Review: Why People Buy Things They Don?t Need: Understanding and Predicting Consumer Behavior
By Pamela N. Danziger (Dearborn Trade Publishing, August 2004)
We've lived through the age of cocooning (which perhaps peaked post 9/11). According to Pam Danziger, the author of this month's Readers' Choice award winner, we have now moved into a new era called "connecting," in which people's energy is migrating away from the nest and into the outside world. She also believes few marketers are tapping into this new sensibility. "The connecting trend is about finding ways to link up and forge relationships in our social sphere," Danziger writes. "It is reflected in new linkages through media, travel, and electronic networks, as well as a desire to know our neighbors, get involved with our communities, to be better parents, better employees, better neighbors, better citizens, and better friends. It's about becoming part of something bigger than one's own narrowly defined inner landscape." In probably the best study of consumer purchasing trends since Paco Underhill's seminal Why We Buy, Danziger sends a meticulously researched wake-up call to product developers and marketers in virtually any industry. As much a study of branding as it is of purchasing habits, readers looking for what lies "beyond the focus group" would do well to start here.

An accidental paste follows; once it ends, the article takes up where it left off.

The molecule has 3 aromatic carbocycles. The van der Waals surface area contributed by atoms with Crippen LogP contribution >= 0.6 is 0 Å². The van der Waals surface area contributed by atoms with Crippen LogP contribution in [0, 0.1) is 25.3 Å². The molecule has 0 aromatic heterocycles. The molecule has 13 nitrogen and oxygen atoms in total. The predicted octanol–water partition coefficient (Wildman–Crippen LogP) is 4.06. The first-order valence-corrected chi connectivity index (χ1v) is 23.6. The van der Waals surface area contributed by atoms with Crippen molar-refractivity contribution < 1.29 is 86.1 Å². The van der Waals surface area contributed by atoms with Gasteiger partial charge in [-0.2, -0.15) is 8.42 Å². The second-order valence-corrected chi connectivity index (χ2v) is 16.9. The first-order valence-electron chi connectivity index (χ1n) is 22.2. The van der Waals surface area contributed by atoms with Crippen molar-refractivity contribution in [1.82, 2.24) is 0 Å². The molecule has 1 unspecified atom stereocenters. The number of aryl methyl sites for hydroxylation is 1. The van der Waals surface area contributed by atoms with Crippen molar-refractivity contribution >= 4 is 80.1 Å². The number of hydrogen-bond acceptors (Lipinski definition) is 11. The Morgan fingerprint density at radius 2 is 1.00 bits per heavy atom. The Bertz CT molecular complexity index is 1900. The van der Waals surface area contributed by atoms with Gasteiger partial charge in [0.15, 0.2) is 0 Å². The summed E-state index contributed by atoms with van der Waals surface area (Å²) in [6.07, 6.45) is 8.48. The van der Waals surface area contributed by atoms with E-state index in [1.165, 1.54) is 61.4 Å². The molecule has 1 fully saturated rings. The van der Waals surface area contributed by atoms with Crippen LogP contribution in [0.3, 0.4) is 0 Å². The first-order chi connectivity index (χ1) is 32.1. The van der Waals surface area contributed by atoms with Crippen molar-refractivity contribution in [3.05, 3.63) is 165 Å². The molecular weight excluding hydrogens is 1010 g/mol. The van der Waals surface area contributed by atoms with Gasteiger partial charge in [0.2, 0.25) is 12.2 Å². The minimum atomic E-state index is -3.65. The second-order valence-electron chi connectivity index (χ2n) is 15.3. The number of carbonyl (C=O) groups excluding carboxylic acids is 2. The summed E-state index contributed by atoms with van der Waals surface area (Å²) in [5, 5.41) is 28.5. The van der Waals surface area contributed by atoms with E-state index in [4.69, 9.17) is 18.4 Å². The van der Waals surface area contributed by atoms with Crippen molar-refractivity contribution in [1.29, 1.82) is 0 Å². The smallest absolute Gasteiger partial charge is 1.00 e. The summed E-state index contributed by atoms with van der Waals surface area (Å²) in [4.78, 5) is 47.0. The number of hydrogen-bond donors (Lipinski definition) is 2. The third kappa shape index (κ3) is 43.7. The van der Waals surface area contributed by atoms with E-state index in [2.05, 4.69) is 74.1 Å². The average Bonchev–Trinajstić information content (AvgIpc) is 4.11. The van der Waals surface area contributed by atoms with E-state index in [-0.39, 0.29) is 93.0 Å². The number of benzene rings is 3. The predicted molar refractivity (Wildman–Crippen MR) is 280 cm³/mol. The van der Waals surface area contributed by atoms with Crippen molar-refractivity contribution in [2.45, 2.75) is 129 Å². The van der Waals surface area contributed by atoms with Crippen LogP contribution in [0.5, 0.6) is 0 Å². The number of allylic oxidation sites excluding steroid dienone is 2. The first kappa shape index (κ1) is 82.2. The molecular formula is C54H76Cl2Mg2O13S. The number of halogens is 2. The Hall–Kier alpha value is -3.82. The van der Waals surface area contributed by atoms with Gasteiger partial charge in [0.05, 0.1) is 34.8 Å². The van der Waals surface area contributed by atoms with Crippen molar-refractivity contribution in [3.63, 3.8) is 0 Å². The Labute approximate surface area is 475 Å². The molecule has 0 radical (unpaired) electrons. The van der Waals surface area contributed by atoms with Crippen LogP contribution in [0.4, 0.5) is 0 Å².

BACKSTORY - Danziger, president of Unity Marketing (a consulting firm that serves consumer-product businesses) has conducted extensive surveys on the motivators and justifiers that underscore consumer purchases.
TAKEAWAY - Some would say America's rampant consumerism is a runaway train, yet the author (and many economists) argue that discretionary spending is the engine for the world's largest economy. Danziger helps make clear the segments of discretionary spending that any marketer should understand -- from utilitarian purchases such as a blender that we buy because we think it'll make our lives better to aspirational luxuries such as fine jewelry meant to make us feel good about ourselves for owning them. She also outlines 14 justifiers consumers use when buying, such as stress relief and emotional satisfaction. All of it is carefully analyzed, and can significantly build your brand awareness and, thus, your business.
WHAT WE LIKED - Case studies always enliven data-drenched books like this, and this one cites them on almost every page. The companies which are already riding the wave (Hallmark Cards, Jenn-Air, Bulgari, Ethan Allen) are contrasted with those that are still looking for the beach. Extensive charts may look a little clunky, but their data supports the author's clear, personal style.
WHAT WE DIDN'T LIKE - An over-examination of the luxury-product category seems out of kilter versus coverage of mainstream brands like Sears and Coke. This is particularly notable as the author says she will be turning the spotlight on the luxury segment in her next book, Let Them Eat Cake. There is very little space devoted to the emerging Hispanic and Asian-American markets, and no coverage at all of the oft-neglected gay and lesbian demographic.
WHAT TO SAY TO SOUND LIKE YOU'VE READ IT - Shopping is no longer about the item or service to be purchased -- it is all about the experience. Create an experience that connects with customers' needs (and, moreover, that they tell their friends about) and move the needle accordingly.